President Obama has said that his role as a father is the most important job that he has.
(PRWEB) May 31, 2013
It’s three a.m. and the baby is still crying. Exhaustion, sleep deprivation and lack of intimacy with your partner have become a normal part of life over the past few months. With approximately 4 million babies born in the United States annually and Father’s Day just around the corner, is it any wonder that many new dads are asking themselves, “Is this what fatherhood is all about? Surely there must be more to it than just this.” Author Kathryn Michaels believes there is and argues that it is possible to embrace your new life as a dad.
Is embracing fatherhood really that important?
President Obama grew up without his dad, and has said that being a father is the most important job he has. According to the National Responsible Fatherhood Clearinghouse (NRFC), an Office of Family Assistance (OFA) funded national resource, “fatherlessness is a growing crisis in America, one that undergirds many of the challenges that families are facing. When dads aren't around, young people are more likely to drop out of school, use drugs, be involved in the criminal justice system, and become young parents themselves.” This is not a small issue since out of the estimated 70 million fathers in the United States in 2011, about 16% or 25 million men had children younger than 18.
So, where does one start?
It begins when you bring the new baby home, adjusting to life as a proud dad. No one plans to fail but many fail to plan. Here are some ideas for this Father’s Day to all the new and not-so-new dads out there:
- Chill out – You need your own personal space and the opportunity to retreat into your man-cave. The only thing is – make sure your partner understands why you are doing it. You don’t want her to misconstrue it and think that you are avoiding her. Be fair. Offer her the same time out for herself.
- Take charge – Be responsible for some tasks. It will please her, make her appreciate you even more and contribute to the peace at home. If you can’t do it, get professional help. Hire a cleaning service. Hire a doula who can assist by providing information, physical assistance and emotional support. If your partner is having problems breastfeeding, don’t try to understand her stress. Just be as supportive as you can and get a professional lactation consultant to help.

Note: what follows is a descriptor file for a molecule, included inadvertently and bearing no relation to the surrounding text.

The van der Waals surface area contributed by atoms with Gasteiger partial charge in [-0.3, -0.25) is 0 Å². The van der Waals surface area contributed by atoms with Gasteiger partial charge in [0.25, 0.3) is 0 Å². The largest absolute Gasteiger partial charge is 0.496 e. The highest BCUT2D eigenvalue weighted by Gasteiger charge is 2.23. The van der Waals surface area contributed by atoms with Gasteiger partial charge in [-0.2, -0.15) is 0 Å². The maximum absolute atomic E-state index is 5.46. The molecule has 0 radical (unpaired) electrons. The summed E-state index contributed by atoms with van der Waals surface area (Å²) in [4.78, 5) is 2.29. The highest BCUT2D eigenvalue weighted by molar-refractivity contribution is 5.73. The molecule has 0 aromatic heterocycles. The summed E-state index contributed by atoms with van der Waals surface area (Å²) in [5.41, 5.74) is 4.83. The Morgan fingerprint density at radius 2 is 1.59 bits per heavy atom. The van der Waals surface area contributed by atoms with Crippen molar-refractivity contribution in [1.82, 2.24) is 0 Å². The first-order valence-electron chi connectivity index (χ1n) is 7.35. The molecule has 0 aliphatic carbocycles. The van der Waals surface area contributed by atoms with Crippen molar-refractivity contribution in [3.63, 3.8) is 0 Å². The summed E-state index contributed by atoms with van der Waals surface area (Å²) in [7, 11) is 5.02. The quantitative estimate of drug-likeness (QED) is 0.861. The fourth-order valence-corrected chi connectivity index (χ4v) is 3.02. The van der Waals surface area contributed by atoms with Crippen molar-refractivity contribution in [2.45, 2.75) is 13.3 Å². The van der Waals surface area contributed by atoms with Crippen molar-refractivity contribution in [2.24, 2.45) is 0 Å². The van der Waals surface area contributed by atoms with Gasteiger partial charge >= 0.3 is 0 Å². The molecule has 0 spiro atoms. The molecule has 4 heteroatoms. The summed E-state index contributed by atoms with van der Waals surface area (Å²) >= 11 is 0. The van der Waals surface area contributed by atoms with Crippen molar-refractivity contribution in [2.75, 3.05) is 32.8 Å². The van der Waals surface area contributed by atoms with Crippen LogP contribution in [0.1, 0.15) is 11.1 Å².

- Bring out the Don Juan in you – Missing the good old days? It’s true there’s a new love in her life but she still loves you. It may be hard to tear her away from her newborn (near impossible in the beginning, actually!) but time together – alone – can help rebuild the intimacy in your relationship. Give her alternatives she can be comfortable with, like getting a trusted family member or friend to help babysit for an hour or two.
- Be Sherlock Holmes – Do you feel she’s not the same woman you fell in love with and she’s taking you on an emotional rollercoaster which you just can’t wait to get away from? In some cases, she may be experiencing some level of postpartum depression. According to womenshealth.gov, about 13 percent of pregnant women and new mothers have depression. Seek advice from a doctor. You can’t handle this alone.
- Pay it forward – Take the President’s Fatherhood Pledge. That's why President Obama is joining dads from across the nation in a fatherhood pledge – a pledge that fathers will do everything they can to be there for their children and for young people whose dads are not around.
So, how are you going to make your Father’s Day different this year?
Kathryn Michaels is the author of Bedroom Secrets, a reality-inspired series about millennium moms, which is released by Islandreamz Publishing and available on Amazon. Her first book, "Crazy For Milk" discusses the emotional and physical journey of a mother struggling with her marriage, breastfeeding and a newborn whereas her second novel, “Sweet on Me” explores the sugar daddy relationship. For more information about her books or Kathryn Michaels, please go to http://www.writemekathryn.com/. Members of the media who wish to review her books may request a complimentary copy by contacting the publisher, Islandreamz Publishing at (416) 275-5195.